an ion source for projecting an ion beam along a path;
a structured mask disposed along the path;
a substrate disposed along the path and receiving an image of the structure of the mask projected onto the substrate by the ion beam;
an immersion lens between the mask and the substrate along the path for focussing the ion beam and forming a crossing point for ion rays thereof;
a projection lens along the path;
a Wien ExB mass-separation filter along the path between the source and the mask; and
a diaphragm cooperating with the Wien ExB mass-separation filter and provided with an aperture passing a predetermined kind of ions generated by the source and intercepting ions different from the predetermined kind upon deflection by the unit, the diaphragm being positioned between the immersion lens and the substrate at a substantial distance from the Wien ExB mass-separation filter.
Preferably the projection lens is a Einzel-lens unit and the substrate is a wafer, especially a silicon wafer, which is formed into semiconductor circuit elements by ion projection lithography.
The invention which eliminates the disadvantages of the conventional methods for ion separation by mass provides, therefore, the Wien filter between the source and the mask, but locates the diaphragm which intercepts the undesired ions downstream of the immersion lens and indeed immediately upstream of the location at which the immersion lens generates an image of the ion source.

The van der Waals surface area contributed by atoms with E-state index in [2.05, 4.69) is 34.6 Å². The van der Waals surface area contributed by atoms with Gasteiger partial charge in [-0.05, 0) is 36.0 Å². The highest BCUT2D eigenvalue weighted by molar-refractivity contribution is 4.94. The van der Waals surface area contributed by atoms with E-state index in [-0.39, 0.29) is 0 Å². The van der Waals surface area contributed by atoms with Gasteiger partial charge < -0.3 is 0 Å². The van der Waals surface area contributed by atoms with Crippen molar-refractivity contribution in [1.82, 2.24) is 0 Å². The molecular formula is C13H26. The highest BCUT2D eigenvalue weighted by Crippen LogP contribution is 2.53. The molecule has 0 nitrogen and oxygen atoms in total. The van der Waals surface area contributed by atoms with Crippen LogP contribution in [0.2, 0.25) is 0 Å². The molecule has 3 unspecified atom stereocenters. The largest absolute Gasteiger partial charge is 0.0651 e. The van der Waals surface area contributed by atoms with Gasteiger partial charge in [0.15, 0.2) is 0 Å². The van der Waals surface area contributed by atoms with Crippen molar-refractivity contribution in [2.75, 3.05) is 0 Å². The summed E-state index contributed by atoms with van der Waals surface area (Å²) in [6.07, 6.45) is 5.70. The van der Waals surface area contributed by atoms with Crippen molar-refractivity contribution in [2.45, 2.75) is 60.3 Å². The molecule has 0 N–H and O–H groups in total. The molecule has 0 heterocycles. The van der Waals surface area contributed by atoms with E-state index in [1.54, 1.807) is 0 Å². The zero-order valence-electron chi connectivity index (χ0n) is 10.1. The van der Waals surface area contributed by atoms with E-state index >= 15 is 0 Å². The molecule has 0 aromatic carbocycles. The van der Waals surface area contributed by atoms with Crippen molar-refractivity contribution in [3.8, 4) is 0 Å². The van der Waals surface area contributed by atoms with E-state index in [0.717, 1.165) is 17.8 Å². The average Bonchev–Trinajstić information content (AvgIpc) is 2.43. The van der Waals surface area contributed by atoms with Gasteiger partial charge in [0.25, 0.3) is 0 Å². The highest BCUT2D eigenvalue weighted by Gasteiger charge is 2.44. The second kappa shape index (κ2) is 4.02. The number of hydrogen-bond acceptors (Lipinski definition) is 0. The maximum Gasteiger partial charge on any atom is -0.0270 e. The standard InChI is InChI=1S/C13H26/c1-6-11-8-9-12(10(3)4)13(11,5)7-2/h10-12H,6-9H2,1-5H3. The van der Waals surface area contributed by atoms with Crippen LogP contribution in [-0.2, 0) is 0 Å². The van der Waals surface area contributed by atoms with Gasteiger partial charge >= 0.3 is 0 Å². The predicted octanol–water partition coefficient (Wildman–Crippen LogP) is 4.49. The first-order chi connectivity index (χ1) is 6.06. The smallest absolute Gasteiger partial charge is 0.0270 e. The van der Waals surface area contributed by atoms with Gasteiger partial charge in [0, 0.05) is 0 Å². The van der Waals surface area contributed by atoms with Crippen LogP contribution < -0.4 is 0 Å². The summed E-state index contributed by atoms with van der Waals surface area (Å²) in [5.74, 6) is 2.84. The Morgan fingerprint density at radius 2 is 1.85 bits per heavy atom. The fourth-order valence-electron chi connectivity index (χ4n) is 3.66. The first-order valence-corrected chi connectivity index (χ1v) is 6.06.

Advantageously, the diaphragm opening has a dimension of about 500 micrometers. The aperture is preferably circular although it can also be rectangular or square. When it is a circular aperture, its diameter is 500 micrometers and when it is a square aperture, the aperture may be 500 micrometers wide on a side. The length of the rectangular aperture may be 500 micrometers.
Since the diaphragm is located, in accordance with the invention, at a point along the beam path in which the beam has a small diameter, but with a relatively large distance from the Wien filter, the undesired ions of rejectable mass need be deflected through small angles to ensure that they will not pass through the diaphragm or stated otherwise, will be intercepted by it. This can be effected with relatively small field strengths at the Wien filter so that distortion-producing edge fields and the resulting image distortion will be minimal and below tolerances.
The invention permits altering the gas mixture supplied to the ion beam source and thus the imaging of the mask structure upon the substrate with one and the same desirable ion type.
In addition, the apparatus of the invention can permit the replacement of one ion type by another ion type from the same ion source, utilizing the same gas medium therein, simply by changing the field strengths so that one and the same wafer can be exposed to two or more ion types without altering the position of the wafer and creating alignment problems.